• The GDPR applies to large corporations that collect, use, or even simply analyze “personal data” of EU resident consumers – but the regulations also apply to businesses with as few as a single EU customer or user;
  • “Personal data” is defined as including phone numbers, email addresses, location data, and/or any other identifier that would directly or indirectly point to a particular individual;
  • The GDPR does not apply to “anonymous information,” defined as information that does not relate to an identified or identifiable natural person (for example, for statistical or research purposes);
  • Whether the GDPR applies to an individual is determined not by citizenship, but by the individual’s residential location – for example, a US citizen residing in France would be included, but a French national living in the US would not;
  • A company covered by the GDPR must use “plain language” to explain to its users its collection methods and use of personal data, and must specifically state how long such data will be retained;
  • Affected companies must provide to EU resident users a way to (1) access and, at the individual’s option, correct/delete data; and (2) object to the use of particular data;
  • Companies or organizations also can be held liable for EU personal data misused by their business partners;
  • The regulations allow for a private right of legal action within the EU for violation of the rules, which means that companies outside of the EU that violate the GDPR could face legal actions within the court of an EU Member State based on as little as a single violation; and
  • The requirements for obtaining consent under GDPR are specific and onerous, and consent may be withdrawn by the data subject.

While these facts are only a portion of the information that should be reviewed and understood by companies who may be affected by the GDPR, there are many informative websites and articles available to assist in that compliance effort. Check out these 5:

Consider some other resources, from Ogletree’s blog on the topic:

If GDPR applies to your company, it is imperative to make good faith efforts to comply. Get started by making yourself knowledgeable through the available channels, developing a to-do list, and then assuring that it gets implemented appropriately. Good luck.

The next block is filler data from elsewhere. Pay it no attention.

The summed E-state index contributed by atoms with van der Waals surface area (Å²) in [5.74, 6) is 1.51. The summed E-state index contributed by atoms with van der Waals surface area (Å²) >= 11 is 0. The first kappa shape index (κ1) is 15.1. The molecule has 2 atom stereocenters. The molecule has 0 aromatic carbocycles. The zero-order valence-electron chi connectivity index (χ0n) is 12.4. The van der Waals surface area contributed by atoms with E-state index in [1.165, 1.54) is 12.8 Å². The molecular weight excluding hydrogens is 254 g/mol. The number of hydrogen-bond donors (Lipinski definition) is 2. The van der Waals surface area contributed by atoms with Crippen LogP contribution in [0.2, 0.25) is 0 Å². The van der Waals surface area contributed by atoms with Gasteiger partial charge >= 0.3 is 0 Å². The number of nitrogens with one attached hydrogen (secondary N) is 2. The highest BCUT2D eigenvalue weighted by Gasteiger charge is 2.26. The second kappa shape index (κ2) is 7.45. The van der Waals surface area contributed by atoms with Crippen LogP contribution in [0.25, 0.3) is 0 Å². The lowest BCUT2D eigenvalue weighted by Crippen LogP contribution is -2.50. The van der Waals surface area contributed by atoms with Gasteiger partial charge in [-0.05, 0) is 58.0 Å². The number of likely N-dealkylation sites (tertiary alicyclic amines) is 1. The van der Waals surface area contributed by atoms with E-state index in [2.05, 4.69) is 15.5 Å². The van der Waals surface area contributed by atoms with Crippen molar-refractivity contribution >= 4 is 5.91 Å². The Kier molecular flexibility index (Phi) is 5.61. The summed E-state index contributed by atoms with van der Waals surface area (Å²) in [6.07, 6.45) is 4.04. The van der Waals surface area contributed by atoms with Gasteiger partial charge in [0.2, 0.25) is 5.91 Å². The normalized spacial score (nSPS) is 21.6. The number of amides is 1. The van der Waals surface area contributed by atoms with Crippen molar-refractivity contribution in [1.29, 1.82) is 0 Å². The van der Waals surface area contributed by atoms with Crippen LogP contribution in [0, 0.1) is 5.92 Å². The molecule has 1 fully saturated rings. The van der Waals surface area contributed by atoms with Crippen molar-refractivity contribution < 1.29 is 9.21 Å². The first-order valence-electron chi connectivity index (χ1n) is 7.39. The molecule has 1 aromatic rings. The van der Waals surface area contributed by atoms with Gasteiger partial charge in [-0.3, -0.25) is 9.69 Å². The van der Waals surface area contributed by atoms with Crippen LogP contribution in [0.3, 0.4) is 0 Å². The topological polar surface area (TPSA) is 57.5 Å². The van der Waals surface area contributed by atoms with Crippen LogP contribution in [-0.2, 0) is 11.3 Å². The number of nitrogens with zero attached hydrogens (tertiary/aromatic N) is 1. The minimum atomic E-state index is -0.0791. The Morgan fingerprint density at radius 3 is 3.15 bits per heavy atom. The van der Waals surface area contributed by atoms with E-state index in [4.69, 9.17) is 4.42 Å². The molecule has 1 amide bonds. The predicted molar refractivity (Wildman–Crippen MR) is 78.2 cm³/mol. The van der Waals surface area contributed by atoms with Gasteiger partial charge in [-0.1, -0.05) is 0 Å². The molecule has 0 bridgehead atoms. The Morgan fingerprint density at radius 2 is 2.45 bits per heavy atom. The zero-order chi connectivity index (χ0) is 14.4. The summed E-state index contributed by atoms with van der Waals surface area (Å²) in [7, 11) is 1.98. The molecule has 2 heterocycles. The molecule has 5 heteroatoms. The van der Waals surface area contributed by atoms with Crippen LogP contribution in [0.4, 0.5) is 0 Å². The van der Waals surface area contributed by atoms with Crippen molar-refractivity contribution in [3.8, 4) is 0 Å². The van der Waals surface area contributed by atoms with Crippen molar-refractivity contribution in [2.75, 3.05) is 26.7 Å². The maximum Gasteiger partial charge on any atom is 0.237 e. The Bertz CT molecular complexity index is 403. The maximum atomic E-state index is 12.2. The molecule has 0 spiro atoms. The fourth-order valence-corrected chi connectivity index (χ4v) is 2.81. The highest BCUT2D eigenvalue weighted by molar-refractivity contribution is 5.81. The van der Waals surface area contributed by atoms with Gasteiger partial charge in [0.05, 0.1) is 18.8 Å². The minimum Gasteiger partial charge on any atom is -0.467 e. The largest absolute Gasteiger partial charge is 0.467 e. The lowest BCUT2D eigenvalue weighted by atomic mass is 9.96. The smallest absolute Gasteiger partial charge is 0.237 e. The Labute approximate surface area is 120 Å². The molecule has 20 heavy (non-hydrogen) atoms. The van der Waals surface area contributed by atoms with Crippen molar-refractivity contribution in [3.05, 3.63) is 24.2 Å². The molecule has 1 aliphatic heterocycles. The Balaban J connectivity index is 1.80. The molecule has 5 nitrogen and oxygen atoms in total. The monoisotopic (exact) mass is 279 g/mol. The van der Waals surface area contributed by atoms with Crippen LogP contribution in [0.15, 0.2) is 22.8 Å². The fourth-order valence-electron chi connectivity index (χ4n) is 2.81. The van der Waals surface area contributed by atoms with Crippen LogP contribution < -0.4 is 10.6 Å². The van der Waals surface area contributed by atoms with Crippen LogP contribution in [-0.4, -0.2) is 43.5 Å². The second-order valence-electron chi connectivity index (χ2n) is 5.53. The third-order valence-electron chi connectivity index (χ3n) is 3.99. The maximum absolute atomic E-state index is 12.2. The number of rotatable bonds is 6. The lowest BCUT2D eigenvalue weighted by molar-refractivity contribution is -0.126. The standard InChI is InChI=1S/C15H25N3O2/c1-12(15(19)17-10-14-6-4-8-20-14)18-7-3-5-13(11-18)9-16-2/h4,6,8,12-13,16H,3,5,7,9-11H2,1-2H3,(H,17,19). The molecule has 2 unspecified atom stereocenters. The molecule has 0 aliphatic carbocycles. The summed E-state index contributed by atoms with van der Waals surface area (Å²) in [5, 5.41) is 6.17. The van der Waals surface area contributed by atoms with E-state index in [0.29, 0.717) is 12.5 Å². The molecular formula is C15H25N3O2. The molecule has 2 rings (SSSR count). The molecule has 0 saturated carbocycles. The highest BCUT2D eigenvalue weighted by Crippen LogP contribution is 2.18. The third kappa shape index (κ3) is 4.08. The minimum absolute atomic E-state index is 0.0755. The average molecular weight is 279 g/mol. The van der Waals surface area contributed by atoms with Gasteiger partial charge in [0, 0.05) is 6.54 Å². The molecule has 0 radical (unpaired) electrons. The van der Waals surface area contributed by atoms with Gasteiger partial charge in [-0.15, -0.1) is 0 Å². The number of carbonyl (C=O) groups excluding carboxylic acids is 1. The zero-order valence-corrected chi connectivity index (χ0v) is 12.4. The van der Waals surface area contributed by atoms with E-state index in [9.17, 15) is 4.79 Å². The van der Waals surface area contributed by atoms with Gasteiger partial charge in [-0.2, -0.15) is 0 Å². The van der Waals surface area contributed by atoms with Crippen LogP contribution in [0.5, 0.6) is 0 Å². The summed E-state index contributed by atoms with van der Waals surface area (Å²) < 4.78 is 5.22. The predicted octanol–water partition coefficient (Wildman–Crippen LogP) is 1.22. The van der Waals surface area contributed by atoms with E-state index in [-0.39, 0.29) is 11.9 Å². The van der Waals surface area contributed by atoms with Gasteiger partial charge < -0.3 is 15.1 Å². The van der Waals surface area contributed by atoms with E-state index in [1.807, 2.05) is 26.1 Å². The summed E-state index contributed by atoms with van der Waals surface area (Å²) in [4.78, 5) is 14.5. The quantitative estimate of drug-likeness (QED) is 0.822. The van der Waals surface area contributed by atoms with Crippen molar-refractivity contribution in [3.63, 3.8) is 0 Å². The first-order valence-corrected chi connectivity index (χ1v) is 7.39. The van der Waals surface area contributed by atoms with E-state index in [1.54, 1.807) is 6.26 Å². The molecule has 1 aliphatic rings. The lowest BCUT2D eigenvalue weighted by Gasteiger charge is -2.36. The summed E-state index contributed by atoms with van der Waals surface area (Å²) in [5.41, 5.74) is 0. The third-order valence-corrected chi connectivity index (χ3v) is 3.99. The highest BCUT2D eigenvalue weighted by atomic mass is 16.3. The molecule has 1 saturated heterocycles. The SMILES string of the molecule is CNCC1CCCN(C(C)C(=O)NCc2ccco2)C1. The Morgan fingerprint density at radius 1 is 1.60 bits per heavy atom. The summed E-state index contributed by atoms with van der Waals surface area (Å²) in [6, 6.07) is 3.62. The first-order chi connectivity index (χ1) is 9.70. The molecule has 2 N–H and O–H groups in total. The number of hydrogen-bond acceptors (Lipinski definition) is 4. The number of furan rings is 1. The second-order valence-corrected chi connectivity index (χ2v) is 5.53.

Thanks to Dani Vanderzanden from the Data Privacy Practice Group of Ogletree Deakins for her contributions to this article.

Image taken from eu gdpr portal.

The Wage and Hour Division (WHD) of the U.S. Department of Labor (DOL) issues guidance to employers and individuals through Opinion Letters, Ruling Letters, Administrator Interpretations, and Field Assistance Bulletins. An “Opinion Letter” is an official written opinion by WHD of how a particular law that WHD enforces applies in specific circumstances presented by an employer, employee, or other entity requesting the opinion.

In 2010, the DOL abandoned the use of Opinion Letters, and Administrative Interpretations (AIs) took their place. Rather than responding to employer questions, the AIs essentially consisted of declarations of the administration’s position on various issues related to the Fair Labor Standards Act (FLSA) and Family and Medical Leave Act (FMLA). The AIs – which came very infrequently – did not provide detailed answers to employers’ questions about day-to-day administration of the Fair Labor Standards Act FLSA and FMLA. From 2010 to 2016, the DOL issued a total of just seven AIs on the FLSA and two on the FMLA.

On June 27, 2017, the DOL resumed issuing Opinion Letters. These guidance letters from the WHD’s Administrator (or an Acting Administrator) provide a potential good faith reliance defense for actions that otherwise may constitute violations of law. In other words, an employer may act in reliance on a DOL Opinion Letter when making employment decisions regarding the certain federal laws on which Opinion Letters have been issued, specifically including the FLSA.

Keeping this fact in mind, employers should be aware of two new Opinion Letters issued on April 12, 2018 by Bryan L. Jarrett, Acting Administrator of the WHD.

  • The first (FLSA2018-18) is a letter regarding the compensability of travel time for hourly workers under the FLSA; and
  • The second (FLSA2018-19) addresses whether an employee’s medically required 15-minute breaks (taken as FMLA time) are compensable under the FLSA.

Compensability of Travel Time:

Under the FLSA, compensable work time generally does not include time spent commuting to or from work, even if the job site varies from day to day. However, unlike that commuting time, travel from job site to job site during a workday must be counted as hours worked for purposes of calculating hours paid.

Additionally, travel away from home (flying to out-of-town assignments or training, for example) is “worktime” when it cuts across an employee’s regular work hours, regardless of whether the travel is on a weekday or weekend. Therefore, a Sunday afternoon flight to a Monday assignment will be counted as “worktime” if the employee’s workday was 9-to-5, and the flight was between those hours on Sunday.

However, how is compensability of that travel time determined if there is no regular workday? The WHD says, in Opinion Letter FLSA2018-18, that an employer may use one of three ways to “reasonably ascertain an employee’s normal working hours” for purposes of calculating compensable travel time: (1) review work records to find “typical work hours” during the most recent month of employment; (2) determine the average start and end times for that month; or (3) negotiate and agree with the employee as to a “reasonable” amount of compensable travel time. According to the WHD’s Opinion Letter, when an employer uses one of these methods to determine normal working hours for the purposes of determining compensable travel time, the WHD “will not find a violation for compensating employees’ travel time only during those working hours.”